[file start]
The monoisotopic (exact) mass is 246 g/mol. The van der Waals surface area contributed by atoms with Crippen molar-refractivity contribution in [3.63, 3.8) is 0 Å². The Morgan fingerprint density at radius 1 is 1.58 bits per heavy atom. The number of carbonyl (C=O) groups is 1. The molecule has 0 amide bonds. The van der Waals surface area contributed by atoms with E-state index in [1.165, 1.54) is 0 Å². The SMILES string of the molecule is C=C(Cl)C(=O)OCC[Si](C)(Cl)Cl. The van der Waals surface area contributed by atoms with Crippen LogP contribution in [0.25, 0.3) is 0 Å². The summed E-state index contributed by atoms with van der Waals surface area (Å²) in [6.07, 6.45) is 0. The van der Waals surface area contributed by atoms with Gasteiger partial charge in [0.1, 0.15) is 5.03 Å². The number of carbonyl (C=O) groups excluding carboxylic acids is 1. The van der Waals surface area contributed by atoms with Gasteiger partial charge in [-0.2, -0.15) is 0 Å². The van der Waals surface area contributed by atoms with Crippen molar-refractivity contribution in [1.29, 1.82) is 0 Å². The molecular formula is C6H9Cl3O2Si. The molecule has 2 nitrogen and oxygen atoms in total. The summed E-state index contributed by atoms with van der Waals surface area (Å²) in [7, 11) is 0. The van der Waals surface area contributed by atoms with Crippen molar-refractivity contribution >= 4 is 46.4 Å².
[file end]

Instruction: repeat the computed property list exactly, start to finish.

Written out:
The monoisotopic (exact) mass is 246 g/mol. The van der Waals surface area contributed by atoms with Crippen molar-refractivity contribution in [3.63, 3.8) is 0 Å². The Morgan fingerprint density at radius 1 is 1.58 bits per heavy atom. The number of carbonyl (C=O) groups is 1. The molecule has 0 amide bonds. The van der Waals surface area contributed by atoms with E-state index in [1.165, 1.54) is 0 Å². The SMILES string of the molecule is C=C(Cl)C(=O)OCC[Si](C)(Cl)Cl. The van der Waals surface area contributed by atoms with Crippen LogP contribution in [0.25, 0.3) is 0 Å². The summed E-state index contributed by atoms with van der Waals surface area (Å²) in [6.07, 6.45) is 0. The van der Waals surface area contributed by atoms with Gasteiger partial charge in [0.1, 0.15) is 5.03 Å². The number of carbonyl (C=O) groups excluding carboxylic acids is 1. The van der Waals surface area contributed by atoms with Gasteiger partial charge in [-0.2, -0.15) is 0 Å². The van der Waals surface area contributed by atoms with Crippen molar-refractivity contribution in [1.29, 1.82) is 0 Å². The molecular formula is C6H9Cl3O2Si. The molecule has 2 nitrogen and oxygen atoms in total. The summed E-state index contributed by atoms with van der Waals surface area (Å²) in [7, 11) is 0. The van der Waals surface area contributed by atoms with Crippen molar-refractivity contribution >= 4 is 46.4 Å².